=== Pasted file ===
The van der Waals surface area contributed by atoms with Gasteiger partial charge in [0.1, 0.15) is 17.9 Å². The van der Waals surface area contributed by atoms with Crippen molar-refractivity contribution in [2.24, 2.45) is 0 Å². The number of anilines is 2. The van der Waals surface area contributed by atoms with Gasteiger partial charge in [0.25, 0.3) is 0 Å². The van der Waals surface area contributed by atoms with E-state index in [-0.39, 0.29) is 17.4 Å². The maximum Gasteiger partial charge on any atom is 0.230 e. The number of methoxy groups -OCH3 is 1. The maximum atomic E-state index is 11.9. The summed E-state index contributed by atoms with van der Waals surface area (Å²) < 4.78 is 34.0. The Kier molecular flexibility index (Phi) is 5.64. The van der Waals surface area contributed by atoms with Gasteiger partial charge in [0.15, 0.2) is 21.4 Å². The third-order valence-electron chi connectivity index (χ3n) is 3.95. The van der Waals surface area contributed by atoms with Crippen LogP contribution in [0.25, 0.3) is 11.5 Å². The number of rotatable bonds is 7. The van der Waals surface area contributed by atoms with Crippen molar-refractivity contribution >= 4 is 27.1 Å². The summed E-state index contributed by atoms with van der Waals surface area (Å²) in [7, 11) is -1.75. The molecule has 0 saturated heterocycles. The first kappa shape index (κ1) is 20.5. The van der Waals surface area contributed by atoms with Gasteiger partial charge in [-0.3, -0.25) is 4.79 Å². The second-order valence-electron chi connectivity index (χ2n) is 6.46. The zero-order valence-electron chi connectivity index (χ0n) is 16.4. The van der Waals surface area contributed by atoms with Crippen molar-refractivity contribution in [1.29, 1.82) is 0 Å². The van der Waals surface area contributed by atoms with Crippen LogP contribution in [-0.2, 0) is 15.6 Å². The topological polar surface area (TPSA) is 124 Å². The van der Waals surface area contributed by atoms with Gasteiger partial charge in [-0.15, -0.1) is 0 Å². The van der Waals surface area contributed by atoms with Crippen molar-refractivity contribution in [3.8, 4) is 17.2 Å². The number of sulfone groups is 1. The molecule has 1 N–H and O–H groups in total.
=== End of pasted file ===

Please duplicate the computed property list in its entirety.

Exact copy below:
The van der Waals surface area contributed by atoms with Gasteiger partial charge in [0.1, 0.15) is 17.9 Å². The van der Waals surface area contributed by atoms with Crippen molar-refractivity contribution in [2.24, 2.45) is 0 Å². The number of anilines is 2. The van der Waals surface area contributed by atoms with Gasteiger partial charge in [0.25, 0.3) is 0 Å². The van der Waals surface area contributed by atoms with E-state index in [-0.39, 0.29) is 17.4 Å². The maximum Gasteiger partial charge on any atom is 0.230 e. The number of methoxy groups -OCH3 is 1. The maximum atomic E-state index is 11.9. The summed E-state index contributed by atoms with van der Waals surface area (Å²) < 4.78 is 34.0. The Kier molecular flexibility index (Phi) is 5.64. The van der Waals surface area contributed by atoms with Gasteiger partial charge in [0.15, 0.2) is 21.4 Å². The third-order valence-electron chi connectivity index (χ3n) is 3.95. The van der Waals surface area contributed by atoms with Crippen LogP contribution in [0.25, 0.3) is 11.5 Å². The number of rotatable bonds is 7. The van der Waals surface area contributed by atoms with Crippen molar-refractivity contribution >= 4 is 27.1 Å². The summed E-state index contributed by atoms with van der Waals surface area (Å²) in [7, 11) is -1.75. The molecule has 0 saturated heterocycles. The first kappa shape index (κ1) is 20.5. The van der Waals surface area contributed by atoms with Gasteiger partial charge in [-0.3, -0.25) is 4.79 Å². The second-order valence-electron chi connectivity index (χ2n) is 6.46. The zero-order valence-electron chi connectivity index (χ0n) is 16.4. The van der Waals surface area contributed by atoms with Crippen molar-refractivity contribution in [1.29, 1.82) is 0 Å². The van der Waals surface area contributed by atoms with Crippen LogP contribution in [-0.2, 0) is 15.6 Å². The topological polar surface area (TPSA) is 124 Å². The van der Waals surface area contributed by atoms with Gasteiger partial charge in [-0.15, -0.1) is 0 Å². The van der Waals surface area contributed by atoms with Crippen molar-refractivity contribution in [3.8, 4) is 17.2 Å². The number of sulfone groups is 1. The molecule has 1 N–H and O–H groups in total.